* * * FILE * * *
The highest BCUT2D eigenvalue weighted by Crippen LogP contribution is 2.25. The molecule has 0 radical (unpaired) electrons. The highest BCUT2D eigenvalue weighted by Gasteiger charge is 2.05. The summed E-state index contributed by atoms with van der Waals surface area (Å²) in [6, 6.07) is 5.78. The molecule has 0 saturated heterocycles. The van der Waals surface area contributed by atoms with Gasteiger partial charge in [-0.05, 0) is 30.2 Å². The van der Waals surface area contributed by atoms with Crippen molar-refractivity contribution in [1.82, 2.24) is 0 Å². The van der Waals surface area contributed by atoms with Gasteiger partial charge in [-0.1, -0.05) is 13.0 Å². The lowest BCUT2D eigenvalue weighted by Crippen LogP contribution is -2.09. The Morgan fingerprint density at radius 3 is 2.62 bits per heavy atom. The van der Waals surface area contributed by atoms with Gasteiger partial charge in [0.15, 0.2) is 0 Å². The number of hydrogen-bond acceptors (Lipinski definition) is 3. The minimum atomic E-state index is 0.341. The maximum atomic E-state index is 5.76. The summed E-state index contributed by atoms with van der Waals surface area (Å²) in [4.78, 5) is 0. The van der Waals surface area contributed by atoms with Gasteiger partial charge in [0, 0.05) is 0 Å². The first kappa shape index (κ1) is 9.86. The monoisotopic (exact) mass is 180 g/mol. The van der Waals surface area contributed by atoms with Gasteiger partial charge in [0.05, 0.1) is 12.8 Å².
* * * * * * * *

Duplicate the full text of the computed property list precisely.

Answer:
The highest BCUT2D eigenvalue weighted by Crippen LogP contribution is 2.25. The molecule has 0 radical (unpaired) electrons. The highest BCUT2D eigenvalue weighted by Gasteiger charge is 2.05. The summed E-state index contributed by atoms with van der Waals surface area (Å²) in [6, 6.07) is 5.78. The molecule has 0 saturated heterocycles. The van der Waals surface area contributed by atoms with Gasteiger partial charge in [-0.05, 0) is 30.2 Å². The van der Waals surface area contributed by atoms with Crippen molar-refractivity contribution in [1.82, 2.24) is 0 Å². The van der Waals surface area contributed by atoms with Gasteiger partial charge in [-0.1, -0.05) is 13.0 Å². The lowest BCUT2D eigenvalue weighted by Crippen LogP contribution is -2.09. The Morgan fingerprint density at radius 3 is 2.62 bits per heavy atom. The van der Waals surface area contributed by atoms with Gasteiger partial charge in [0.15, 0.2) is 0 Å². The number of hydrogen-bond acceptors (Lipinski definition) is 3. The minimum atomic E-state index is 0.341. The maximum atomic E-state index is 5.76. The summed E-state index contributed by atoms with van der Waals surface area (Å²) in [4.78, 5) is 0. The van der Waals surface area contributed by atoms with Gasteiger partial charge in [0, 0.05) is 0 Å². The first kappa shape index (κ1) is 9.86. The monoisotopic (exact) mass is 180 g/mol. The van der Waals surface area contributed by atoms with Gasteiger partial charge in [0.05, 0.1) is 12.8 Å².